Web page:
French political scene plunged into turmoil after Strauss-Kahn sex charge arrest

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DSK 'finished both as IMF chief and presidential hopeful'


In a blog post published Sunday, former French Prime Minister Jean-Pierre Raffarin, also a member of President Sarkozy's UMP party wrote: "Reputation is a thing that one can lean on when the house is on fire. In the case of DSK, the prognostic of probability could fight against the presumption of innocence."

Former Socialist Party leader François Hollande, a declared, front-runner rival for Strauss-Kahn in the party's presidential primaries, warned against any hasty judgment. "We must react with emotion but also with restraint, reserve, with a concern for justice [...] One must avoid making any premature conclusions," he told French TV channel Canal Plus. "To commit, if this is proven, an act of such gravity, does not resemble the man I know," he added, referring to Strauss-Kahn.

Socialist Party vice-president of the Greater Paris regional council Michelle Sabban , one of Strauss-Kahn's supporters for his presidential candidature, said she believed "an international plot" was behind the events in New York in an attempt "to decapitate" the IMF. "He is the most powerful man after Obama," she said. "It is a new form of political assassination."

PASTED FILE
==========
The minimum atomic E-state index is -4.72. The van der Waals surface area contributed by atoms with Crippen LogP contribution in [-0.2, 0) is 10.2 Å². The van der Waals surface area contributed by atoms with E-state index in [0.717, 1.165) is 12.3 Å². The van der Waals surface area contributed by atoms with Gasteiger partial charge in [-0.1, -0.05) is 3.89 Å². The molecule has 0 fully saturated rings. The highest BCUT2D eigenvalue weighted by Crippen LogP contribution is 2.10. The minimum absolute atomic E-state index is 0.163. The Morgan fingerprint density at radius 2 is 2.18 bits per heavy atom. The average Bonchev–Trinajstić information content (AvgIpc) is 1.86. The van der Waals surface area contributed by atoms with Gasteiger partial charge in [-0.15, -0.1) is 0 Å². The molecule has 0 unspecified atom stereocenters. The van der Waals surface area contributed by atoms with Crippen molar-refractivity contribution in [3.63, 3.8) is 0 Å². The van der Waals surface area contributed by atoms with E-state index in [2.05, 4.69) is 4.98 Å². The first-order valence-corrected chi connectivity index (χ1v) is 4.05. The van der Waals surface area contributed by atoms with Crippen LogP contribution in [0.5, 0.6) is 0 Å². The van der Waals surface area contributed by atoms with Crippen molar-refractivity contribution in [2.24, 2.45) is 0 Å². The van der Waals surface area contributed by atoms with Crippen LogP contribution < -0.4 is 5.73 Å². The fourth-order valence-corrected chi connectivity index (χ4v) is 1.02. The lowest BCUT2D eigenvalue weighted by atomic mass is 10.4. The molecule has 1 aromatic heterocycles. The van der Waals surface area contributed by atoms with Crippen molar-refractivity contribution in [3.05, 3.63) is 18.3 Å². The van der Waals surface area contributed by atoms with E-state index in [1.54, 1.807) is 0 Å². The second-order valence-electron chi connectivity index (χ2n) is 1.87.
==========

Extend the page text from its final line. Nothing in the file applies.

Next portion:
Socialist Party Euro MP and vice-president of the Gironde general council Gilles Savary agreed that Strauss-Kahn could have been victim of a plot, while also alluding to his alleged reputation for scandal. "Everyone knows that Dominique Strauss-Kahn is a libertine who distinguishes himself from others by not hiding it," he commented in a blog post Sunday. "As a result, it's easy to trap a personality such as Strauss-Kahn, so little resistant to the attractions of the fairer sex."

"To be frank, among DSK's entourage, dirty tricks were expected. If this is one, it's really quite crazy," he added.

Centre-right Modem party leader François Bayrou said: "All this is astounding, regrettable and infinitely disturbing."

Several politicians and political observers in France believe Strauss-Kahn has now become removed from the presidential race, whatever the outcome of the case in New York. Jacques Attali, former advisor to socialist President François Mitterrand and a political commentator, said the IMF chief could neither now remain at the IMF nor run in the Socialist Party primaries for the presidential candidature. "We're going to now have a candidature of Martine Aubry against François Hollande," he said.

French TV news channel i-Télé on Sunday reported that the Accor hotel group, owner of the New York Sofitel, said that the chambermaid was a longstanding employee of the hotel chain and had not previously been involved in any incident with its clients.

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